Modern Art in minerals, I call this one... The sparkling brilliantly white Cleavelandite provides a stunning matrix for the gemmy rocket-like tourmalines, and a host of smaller tourmaliens dotting the backside as well. An elongated, gemmy , clear quarts crystal runs along the front horizon, providing a dramatic front view leading the eye up to the tourmalines suggestively. This is a VERY dramatic piece, one of the most enticing I have seen of this style ("rocket pocket") and for under 100k. This piece was mined in 2004, then kept in the collection of mine partners Daniel Trinchillo and Marcus Budil for several years, until obtained by me for a client in 2007. It is now offered back for sale for the first time publicly.
MORE GEMMY in person, please note! This large crystal weighs in at over 300 carats and is complete all around, terminated and with GLASSY lustre on ALL faces. The color is intense! VERY FEW Colombian emeralds reach sizes of this magnitude, and of those a vanishingly small percentage survive "geology" itself in the form of crystals we would want as collectors after millions of years in the ground. Then, they have to survive mining, extraction, and those ruthless jewelers and faceters who break up lovely crystals for a sliver of rough inside. Can you imagine the value on the lapidary market, particularly in Asia and in the auction houses, of a huge emerald bird or buddha carved from this thing?! I have seen lapidary carvings from previous gem crystals sell for fortunes, more than we would ever pay as a specimen. Thankfully, this crystal has a kinder fate. This is a phenomenal crystal that is obviously somethng significant...and fine, as well. There IS a difference, and the line is not fuzzy at all with this specimen. I bought and SOLD THIS IN MID-2006 and just obtained it back recently, still feeling it is one of the biggest and most impressive such crystals I can obtain today as well. (65 grams or approx. 325 carats)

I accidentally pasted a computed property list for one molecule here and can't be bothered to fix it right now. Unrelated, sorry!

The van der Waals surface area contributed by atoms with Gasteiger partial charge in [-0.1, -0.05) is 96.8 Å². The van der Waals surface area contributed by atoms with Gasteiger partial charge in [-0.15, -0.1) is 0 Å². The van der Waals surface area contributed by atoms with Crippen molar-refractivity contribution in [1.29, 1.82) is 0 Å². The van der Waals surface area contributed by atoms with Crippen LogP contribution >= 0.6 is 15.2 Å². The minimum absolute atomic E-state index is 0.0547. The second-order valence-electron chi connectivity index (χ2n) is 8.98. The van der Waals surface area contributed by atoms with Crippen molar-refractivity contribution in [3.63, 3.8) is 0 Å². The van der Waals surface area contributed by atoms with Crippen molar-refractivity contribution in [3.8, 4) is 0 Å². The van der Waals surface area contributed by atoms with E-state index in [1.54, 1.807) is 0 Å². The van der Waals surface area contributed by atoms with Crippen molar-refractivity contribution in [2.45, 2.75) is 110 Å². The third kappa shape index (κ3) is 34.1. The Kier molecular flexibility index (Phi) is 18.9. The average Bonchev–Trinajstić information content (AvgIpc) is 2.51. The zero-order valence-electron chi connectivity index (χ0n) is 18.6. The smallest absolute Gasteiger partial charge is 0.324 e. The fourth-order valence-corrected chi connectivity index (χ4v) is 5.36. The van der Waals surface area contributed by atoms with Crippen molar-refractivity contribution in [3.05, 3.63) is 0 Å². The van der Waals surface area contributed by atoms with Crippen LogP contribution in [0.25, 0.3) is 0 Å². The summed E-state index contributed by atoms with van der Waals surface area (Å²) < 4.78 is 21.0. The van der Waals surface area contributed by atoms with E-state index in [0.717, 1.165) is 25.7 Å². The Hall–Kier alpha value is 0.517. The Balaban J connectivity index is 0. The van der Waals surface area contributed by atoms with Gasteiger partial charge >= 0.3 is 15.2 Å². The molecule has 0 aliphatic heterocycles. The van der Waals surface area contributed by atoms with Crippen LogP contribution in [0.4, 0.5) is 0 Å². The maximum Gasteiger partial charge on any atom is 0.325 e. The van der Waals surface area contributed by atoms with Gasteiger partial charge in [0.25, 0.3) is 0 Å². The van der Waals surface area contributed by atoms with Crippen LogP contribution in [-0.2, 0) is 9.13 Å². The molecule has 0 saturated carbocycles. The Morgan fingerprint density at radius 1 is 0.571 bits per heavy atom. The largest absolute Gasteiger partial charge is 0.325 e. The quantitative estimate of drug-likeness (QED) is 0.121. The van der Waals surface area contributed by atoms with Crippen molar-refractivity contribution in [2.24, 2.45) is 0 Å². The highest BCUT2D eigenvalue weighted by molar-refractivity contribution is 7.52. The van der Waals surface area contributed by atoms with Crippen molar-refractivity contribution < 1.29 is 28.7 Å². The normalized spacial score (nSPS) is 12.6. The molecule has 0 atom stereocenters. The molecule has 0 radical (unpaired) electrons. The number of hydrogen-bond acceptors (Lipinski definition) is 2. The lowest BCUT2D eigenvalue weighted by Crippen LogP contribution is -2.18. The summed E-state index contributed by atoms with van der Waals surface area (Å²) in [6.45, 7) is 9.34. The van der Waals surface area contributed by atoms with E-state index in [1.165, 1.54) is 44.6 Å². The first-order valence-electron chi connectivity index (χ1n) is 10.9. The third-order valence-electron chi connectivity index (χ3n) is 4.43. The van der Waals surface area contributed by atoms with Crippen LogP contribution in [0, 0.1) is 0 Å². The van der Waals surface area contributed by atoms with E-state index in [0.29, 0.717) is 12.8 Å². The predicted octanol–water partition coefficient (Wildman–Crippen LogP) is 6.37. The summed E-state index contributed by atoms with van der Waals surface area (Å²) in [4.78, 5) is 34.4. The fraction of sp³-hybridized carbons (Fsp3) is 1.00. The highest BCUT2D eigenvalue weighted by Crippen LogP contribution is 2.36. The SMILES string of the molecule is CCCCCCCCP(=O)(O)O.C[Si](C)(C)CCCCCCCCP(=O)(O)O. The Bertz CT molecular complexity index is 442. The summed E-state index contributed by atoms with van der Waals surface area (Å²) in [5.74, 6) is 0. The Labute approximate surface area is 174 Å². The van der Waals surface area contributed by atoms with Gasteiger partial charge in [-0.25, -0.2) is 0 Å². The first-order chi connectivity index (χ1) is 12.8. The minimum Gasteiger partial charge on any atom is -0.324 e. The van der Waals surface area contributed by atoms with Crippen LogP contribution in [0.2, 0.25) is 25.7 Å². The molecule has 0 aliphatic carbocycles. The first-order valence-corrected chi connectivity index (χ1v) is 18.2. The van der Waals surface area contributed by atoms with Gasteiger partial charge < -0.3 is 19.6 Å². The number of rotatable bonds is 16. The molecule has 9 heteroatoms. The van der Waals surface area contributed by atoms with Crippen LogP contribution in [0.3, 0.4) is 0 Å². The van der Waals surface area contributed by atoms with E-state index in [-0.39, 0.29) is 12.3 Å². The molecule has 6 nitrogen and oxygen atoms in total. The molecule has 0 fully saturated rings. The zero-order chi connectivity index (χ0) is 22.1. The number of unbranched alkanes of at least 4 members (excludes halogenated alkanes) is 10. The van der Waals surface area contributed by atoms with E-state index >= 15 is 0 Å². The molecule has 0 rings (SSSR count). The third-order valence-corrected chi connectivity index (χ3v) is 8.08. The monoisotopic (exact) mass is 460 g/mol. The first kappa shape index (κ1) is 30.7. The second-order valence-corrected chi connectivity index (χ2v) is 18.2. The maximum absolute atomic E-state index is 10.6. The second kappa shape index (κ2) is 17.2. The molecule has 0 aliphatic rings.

ex. Robert Hopper
A gorgeous specimen from a unique pocket of 1997-1998, which I bought personally on a visit to the mine out of the personal collection showcase of Bobo Hopper, the owner. He collected it, as well. It is just JUICY, rich with color, caused by arsenic inclusions making hte pyromorphite a lustrous, silky, riveting orange hue. The great thing about this piece is that there are two generations, a sparkly druse upon an earlier generation of large and barrel-like crystals. This sparkle serves to accentuate the individual larger crystals and adds "pizzazz" to the piece, that it might otherwise lack. This is the best I have seen of this style by far, and it is pristin esave for two teeny and trivial dings, even complete on the back.